In my last post I touched on ten outcomes of a marcom strategy. But before one can be developed, there are five things every strategist needs to know. Most of this stuff will sound elementary, but you’d be surprised how often one or two pieces are neglected.
1. Consumer intelligence
Knowing thy customer is the most important input for any strategist. Any person involved in developing a marcom strategy should have a deep understanding of the consumer segment(s) they may need to engage – who they are, what they’re saying, what they’re doing, and why.
Strategists should also be driven by empathy for, not manipulation of the consumer.
2. Brand Immersion
The second most important factor for a strategist is to know the brand on every level: the product attributes, rational benefits, emotional benefits, personality, appearance, history and core insights.
Brands with weak or ill-defined brand architectures are difficult to create marcom strategies for.
And it doesn’t hurt to intimately know a lot about your competitors. Who are they and what do they stand for? What are their strengths and weaknesses? How can this be used to your advantage?
Briefs and RFPs usually fail on two counts: 1) tactics are listed as goals or 2) briefs include a list of goals that include everything except a cure for cancer.
The most common marcom goals marketers strive for is awareness, acquisition, adoption, adoration or advocacy. These goals can be a sequential continuum that ladder consumers to the next level of brand relationship.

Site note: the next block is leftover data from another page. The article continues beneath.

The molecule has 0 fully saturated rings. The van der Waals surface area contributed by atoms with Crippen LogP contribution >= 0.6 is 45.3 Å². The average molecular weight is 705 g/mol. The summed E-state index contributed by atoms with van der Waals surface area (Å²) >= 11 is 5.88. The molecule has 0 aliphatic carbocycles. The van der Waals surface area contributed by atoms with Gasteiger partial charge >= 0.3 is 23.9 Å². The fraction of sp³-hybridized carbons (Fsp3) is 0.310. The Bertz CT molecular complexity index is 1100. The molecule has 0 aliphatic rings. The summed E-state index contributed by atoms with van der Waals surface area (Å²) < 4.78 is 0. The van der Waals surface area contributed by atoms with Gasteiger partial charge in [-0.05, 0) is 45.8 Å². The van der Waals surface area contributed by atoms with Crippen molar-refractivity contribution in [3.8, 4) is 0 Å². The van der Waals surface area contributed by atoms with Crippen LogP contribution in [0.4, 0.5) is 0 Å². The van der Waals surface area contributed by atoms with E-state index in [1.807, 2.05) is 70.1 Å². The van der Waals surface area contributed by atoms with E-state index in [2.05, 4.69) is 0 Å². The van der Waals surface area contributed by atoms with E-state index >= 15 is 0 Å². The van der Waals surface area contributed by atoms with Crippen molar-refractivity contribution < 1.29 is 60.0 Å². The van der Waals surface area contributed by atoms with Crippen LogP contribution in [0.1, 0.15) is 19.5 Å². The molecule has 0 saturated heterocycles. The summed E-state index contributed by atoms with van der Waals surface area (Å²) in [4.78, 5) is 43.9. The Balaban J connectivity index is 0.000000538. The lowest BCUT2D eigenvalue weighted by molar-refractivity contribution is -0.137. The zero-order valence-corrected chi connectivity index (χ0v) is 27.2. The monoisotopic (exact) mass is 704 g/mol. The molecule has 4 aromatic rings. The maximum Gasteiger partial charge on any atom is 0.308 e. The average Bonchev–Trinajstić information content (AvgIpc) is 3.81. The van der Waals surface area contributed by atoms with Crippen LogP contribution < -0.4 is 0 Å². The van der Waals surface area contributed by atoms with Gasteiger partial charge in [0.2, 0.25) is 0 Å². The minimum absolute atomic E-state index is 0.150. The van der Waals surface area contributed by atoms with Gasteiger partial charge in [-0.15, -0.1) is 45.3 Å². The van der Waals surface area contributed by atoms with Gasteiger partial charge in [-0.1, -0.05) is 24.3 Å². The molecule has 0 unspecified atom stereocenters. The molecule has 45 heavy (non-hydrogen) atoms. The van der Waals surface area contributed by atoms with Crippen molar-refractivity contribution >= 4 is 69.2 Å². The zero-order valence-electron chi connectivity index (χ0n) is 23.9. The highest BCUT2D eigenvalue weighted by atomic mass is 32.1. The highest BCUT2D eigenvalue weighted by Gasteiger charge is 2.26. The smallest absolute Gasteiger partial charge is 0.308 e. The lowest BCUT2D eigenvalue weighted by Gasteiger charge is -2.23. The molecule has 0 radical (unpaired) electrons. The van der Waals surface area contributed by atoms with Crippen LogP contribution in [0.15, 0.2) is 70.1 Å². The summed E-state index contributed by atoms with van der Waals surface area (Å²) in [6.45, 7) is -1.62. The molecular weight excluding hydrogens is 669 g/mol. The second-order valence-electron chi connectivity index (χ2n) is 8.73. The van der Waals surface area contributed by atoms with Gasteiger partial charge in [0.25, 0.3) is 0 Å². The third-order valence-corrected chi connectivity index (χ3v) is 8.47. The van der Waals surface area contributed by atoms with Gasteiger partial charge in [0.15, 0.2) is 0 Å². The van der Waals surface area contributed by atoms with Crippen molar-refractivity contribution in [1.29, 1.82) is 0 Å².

As a rule of thumb, marketers should focus on no more than two goals, even if additional goals will be addressed indirectly. Having too many goals is a recipe for a diluted, ineffective strategy.
Lastly, I’ve seen both clients and agencies lose sight of their stated goals as early as the planning and ideation phase. Every idea and tactic should be held up against the brand goal and killed if they’re off target.
Brand Marketers tend to keep budgets a closely held secret. They let their agencies play guessing games, pitching numerous ideas and an ala carte menu of estimates.
This game is wasteful and usually results in a Frankenstein-esque collection of tactics – tactics that are chosen primarily because they fit into the budget box, not because they work best together. Integration becomes an afterthought, and matching luggage is hailed as success.
Budgets have an enormous impact on strategy. For example, a marcom strategy designed to drive purchase continuity will be much different with budget of $500,000 vs. a budget of $5,000,000.
Trends can often be a driving force behind a strategy. Strategists should be aware of societal, cultural, economic, technology, demographic, even political trends.
Just recognize there’s a difference between fads and trends. Latching onto a fad might make your brand appear out-of-touch by the time consumers have an opportunity to engage with your marcom.
What makes for a good strategy?